Surrounded by frilly drapes and plastic flowers I eat pork steak, potatoes and despondent peas, made good by creamed horseradish, the Tsar of condiments. Two Europeans come in and order Russian beer. They are aid workers taking it slow and scenic back home to Italy, their contracts fulfilled. It turns out we have a mutual friend in North Korea. Sometimes, it really is a small world, we agree.
-- Tuesday --
On the Trans-Manchurian, I’m discovering, days are measured in books and sleeps, hours in making tea and counting stations, while minutes cease to be a unit worth bothering with. The rest of the time is spent watching the white world sail past like a silent film.
Time itself is a vague concept. The railway passes through seven time-zones, but the timetable is set to Moscow from the outset, so one is never sure of the local time, not that it matters.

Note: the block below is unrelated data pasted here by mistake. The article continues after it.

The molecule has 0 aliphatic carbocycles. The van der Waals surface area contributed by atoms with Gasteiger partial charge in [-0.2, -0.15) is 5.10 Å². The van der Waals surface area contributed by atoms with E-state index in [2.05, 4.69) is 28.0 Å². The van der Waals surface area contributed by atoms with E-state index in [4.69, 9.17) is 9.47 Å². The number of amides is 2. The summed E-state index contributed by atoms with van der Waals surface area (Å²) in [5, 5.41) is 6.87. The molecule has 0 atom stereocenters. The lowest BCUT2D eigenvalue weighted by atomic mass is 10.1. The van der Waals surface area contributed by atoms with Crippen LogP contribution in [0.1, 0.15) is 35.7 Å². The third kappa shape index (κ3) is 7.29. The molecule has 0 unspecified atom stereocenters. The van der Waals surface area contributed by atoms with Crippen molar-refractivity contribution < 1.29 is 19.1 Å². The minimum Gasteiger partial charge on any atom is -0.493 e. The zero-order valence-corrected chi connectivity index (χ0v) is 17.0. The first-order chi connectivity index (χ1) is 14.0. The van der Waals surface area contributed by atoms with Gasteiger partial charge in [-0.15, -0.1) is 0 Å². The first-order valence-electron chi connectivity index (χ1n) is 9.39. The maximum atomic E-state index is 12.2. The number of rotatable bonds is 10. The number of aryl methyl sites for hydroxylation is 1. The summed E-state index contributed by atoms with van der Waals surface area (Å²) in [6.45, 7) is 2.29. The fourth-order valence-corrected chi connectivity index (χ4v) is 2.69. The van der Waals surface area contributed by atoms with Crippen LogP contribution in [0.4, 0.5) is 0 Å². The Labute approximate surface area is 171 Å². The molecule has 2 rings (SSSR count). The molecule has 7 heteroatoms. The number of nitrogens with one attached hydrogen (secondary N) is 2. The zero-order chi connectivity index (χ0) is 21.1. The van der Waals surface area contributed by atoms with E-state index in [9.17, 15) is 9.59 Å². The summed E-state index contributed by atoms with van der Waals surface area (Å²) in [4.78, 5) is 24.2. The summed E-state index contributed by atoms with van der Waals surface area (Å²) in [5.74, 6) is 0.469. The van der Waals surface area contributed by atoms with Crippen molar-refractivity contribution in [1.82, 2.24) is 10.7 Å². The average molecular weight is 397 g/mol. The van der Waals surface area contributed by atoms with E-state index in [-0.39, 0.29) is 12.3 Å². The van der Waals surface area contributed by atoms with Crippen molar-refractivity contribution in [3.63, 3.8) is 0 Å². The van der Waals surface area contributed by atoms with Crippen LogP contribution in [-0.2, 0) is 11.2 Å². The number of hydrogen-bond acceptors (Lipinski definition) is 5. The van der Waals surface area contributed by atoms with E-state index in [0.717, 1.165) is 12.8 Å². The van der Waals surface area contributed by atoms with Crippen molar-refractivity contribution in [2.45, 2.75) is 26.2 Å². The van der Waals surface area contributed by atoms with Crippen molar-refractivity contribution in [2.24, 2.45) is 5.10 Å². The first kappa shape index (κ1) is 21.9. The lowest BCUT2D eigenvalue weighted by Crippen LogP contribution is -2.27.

My compartment pals remain vertical all day. They are Mongolian Chinese, returning to their adopted home of Siberia after a family visit to the border town of Manzhouli. Considering flights between Beijing and Moscow are cheaper than the train (and don’t take a week), it’s good to know that the line can still serve a practical purpose.
Not that the railway is some obsolete novelty. Periodically we pass trains a mile long stacked with neat Toblerones of timber, gas tankers, logistic crates, livestock wagons. It’s an industrial River Nile, a pulsing artery through a frozen world.